The original Lucas dipswitches now command huge sums on ebay. In 2014 Tony Betts produced a finely crafted and very reasonably priced replica with the correct long body (still available).
If you want to make something yourself, the shorter £20 Lucas 31482 ‘short’ body is adaptable with a bit of fiddling. It felt better to use the original than the cheaper repro switches available online, just for the potential quality/longevity of the switching mechanism, as well as the visual link to the original item.
The plastic handlebar 1″ diameter mount needs carefully grinding out on either edge to suit the larger diameter of the Austin 7 steering column, and the existing metal strap can be re-bent to its maximum possible extent, and two new holes drilled through it to allow the screw to pass through the barrel retainers and allow tightening up.
It is tight, but works, just! It is also less bulky than the original; I’ve got mine set vertically on the column just ahead of the starter knob so it doesn’t obstruct anything, and has the main beam setting pointing directly towards the driver.
The electricial fittings are suitably weighty and require the wires to be soldered in. Many appear to be using this quite happily as the dividing switch between (modernised) dip and main, rather than as a trigger switch for a relay.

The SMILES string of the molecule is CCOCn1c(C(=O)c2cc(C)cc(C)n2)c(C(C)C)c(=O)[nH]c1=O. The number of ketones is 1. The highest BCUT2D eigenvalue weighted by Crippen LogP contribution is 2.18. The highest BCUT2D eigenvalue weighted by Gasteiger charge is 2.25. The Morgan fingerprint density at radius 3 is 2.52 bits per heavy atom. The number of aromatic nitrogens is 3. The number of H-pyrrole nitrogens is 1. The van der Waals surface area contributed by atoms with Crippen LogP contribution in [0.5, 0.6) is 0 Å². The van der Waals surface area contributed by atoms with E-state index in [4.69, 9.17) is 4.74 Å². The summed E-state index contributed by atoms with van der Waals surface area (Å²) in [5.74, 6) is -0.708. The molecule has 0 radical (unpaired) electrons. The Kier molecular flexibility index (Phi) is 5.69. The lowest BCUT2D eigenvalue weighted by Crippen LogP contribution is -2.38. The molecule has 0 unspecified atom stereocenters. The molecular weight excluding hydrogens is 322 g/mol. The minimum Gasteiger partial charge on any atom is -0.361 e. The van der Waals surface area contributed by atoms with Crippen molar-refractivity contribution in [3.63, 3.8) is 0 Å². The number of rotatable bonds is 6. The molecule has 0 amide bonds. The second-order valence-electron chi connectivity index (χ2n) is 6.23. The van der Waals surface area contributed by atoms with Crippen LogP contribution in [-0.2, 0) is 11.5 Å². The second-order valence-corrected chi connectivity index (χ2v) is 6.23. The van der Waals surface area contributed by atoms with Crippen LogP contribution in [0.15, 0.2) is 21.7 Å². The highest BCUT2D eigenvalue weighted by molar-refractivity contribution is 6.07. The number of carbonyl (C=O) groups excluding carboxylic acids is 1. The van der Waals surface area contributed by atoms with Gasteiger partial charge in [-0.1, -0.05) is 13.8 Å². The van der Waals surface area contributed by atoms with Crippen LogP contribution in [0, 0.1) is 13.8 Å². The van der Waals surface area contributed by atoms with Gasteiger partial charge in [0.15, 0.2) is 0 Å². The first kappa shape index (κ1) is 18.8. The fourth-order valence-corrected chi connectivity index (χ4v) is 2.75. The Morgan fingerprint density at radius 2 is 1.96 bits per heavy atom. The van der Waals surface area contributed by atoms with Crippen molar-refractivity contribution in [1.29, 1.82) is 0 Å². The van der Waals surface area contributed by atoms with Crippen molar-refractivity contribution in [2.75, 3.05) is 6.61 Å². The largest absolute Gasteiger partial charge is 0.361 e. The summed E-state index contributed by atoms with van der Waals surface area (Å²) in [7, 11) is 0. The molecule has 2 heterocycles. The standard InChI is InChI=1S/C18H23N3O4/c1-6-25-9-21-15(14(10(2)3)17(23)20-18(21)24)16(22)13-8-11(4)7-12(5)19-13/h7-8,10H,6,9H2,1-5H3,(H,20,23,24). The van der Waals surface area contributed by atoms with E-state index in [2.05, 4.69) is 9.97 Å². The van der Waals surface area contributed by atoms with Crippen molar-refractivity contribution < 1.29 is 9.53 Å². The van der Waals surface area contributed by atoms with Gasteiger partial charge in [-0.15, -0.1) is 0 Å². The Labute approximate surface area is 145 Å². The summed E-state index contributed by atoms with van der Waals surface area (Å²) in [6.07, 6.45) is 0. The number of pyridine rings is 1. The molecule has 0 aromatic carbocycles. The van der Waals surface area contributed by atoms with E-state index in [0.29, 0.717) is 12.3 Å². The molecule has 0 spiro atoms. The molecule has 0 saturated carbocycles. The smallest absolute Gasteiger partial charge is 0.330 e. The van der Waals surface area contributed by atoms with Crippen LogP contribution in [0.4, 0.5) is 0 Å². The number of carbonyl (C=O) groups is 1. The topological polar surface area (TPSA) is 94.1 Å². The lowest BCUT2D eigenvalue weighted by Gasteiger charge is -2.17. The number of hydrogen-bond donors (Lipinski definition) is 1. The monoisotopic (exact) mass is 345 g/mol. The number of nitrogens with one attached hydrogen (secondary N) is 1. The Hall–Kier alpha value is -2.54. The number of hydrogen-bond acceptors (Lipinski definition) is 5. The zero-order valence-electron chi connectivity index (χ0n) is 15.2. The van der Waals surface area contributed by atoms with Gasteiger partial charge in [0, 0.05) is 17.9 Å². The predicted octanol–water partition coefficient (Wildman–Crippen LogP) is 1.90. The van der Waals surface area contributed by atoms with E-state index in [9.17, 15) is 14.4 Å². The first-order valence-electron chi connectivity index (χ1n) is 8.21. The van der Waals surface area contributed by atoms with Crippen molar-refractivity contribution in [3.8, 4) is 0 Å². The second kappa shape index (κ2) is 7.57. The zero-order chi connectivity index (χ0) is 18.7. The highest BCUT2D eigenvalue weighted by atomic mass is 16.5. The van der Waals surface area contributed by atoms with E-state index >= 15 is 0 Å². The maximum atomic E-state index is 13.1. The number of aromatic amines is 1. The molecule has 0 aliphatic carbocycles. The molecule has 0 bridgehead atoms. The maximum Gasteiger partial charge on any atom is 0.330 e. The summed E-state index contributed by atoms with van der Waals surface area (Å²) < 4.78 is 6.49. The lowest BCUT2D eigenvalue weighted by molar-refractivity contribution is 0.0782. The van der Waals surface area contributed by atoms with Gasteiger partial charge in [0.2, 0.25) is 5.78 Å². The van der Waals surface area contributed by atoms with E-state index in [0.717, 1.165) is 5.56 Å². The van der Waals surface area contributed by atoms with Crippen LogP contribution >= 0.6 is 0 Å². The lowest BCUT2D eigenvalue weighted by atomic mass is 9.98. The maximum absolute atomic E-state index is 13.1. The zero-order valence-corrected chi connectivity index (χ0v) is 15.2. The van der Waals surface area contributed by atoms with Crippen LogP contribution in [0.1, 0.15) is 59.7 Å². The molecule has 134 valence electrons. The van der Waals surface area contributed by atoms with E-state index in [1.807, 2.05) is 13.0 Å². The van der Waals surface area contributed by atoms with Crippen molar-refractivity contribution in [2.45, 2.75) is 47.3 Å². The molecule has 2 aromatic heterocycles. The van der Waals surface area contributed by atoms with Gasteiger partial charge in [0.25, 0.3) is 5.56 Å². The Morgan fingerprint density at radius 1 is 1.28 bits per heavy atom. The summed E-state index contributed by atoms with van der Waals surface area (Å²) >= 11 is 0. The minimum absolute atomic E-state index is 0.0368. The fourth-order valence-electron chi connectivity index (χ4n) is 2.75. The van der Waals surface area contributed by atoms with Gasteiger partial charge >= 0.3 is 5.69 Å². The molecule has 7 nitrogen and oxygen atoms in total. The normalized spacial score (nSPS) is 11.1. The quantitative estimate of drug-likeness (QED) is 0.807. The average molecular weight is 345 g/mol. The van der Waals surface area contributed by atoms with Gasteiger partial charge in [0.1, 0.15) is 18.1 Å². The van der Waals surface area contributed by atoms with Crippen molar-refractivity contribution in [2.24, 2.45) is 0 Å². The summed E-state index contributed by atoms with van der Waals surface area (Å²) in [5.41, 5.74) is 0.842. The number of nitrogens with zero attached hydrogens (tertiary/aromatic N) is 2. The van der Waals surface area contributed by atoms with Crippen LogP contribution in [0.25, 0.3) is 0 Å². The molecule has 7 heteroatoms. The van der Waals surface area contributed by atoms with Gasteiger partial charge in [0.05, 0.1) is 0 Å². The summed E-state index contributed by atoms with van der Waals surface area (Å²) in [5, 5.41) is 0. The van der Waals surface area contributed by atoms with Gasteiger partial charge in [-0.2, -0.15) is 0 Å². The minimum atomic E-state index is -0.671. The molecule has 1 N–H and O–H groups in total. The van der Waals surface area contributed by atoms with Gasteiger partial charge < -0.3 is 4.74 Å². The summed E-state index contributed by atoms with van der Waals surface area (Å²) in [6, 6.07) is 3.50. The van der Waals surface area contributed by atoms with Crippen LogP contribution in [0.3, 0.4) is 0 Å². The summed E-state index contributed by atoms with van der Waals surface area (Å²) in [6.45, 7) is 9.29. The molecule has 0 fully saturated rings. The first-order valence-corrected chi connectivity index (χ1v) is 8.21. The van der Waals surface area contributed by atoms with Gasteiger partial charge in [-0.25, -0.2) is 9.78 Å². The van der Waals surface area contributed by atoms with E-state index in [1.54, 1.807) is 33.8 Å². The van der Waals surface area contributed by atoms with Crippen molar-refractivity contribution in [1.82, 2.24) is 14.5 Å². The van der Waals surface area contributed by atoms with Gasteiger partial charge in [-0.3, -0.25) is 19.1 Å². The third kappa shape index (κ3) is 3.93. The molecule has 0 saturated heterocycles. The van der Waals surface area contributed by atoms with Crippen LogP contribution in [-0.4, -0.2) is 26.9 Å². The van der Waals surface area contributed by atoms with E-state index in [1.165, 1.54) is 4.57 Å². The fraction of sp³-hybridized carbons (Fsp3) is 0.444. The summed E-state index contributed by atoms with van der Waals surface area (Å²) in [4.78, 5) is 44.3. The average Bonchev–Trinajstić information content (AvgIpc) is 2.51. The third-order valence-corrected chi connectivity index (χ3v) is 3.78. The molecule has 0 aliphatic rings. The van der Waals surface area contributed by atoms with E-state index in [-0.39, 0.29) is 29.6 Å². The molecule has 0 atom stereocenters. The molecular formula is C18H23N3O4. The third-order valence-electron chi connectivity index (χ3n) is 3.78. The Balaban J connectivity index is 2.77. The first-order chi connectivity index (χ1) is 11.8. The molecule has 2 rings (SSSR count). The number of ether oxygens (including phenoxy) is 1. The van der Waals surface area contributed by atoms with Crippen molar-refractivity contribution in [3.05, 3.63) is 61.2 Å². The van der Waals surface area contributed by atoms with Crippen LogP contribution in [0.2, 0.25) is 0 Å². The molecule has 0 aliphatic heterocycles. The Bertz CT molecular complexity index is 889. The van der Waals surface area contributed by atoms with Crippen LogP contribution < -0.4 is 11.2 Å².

I am using heavy duty black pvc cable with the three wires supplying the headlight feed and taking back either main or dip (which then meet with a junction box on the loom, joining the two pairs for each headlight). In order to prevent potential shorting in the small space available below the contacts and metal column below, I’ve used a rubber padding membrane between the Lucas unit and the column on which it is tensioned down onto.
So, its not perfect, but it’s a cute switch which you can alter with not too much effort.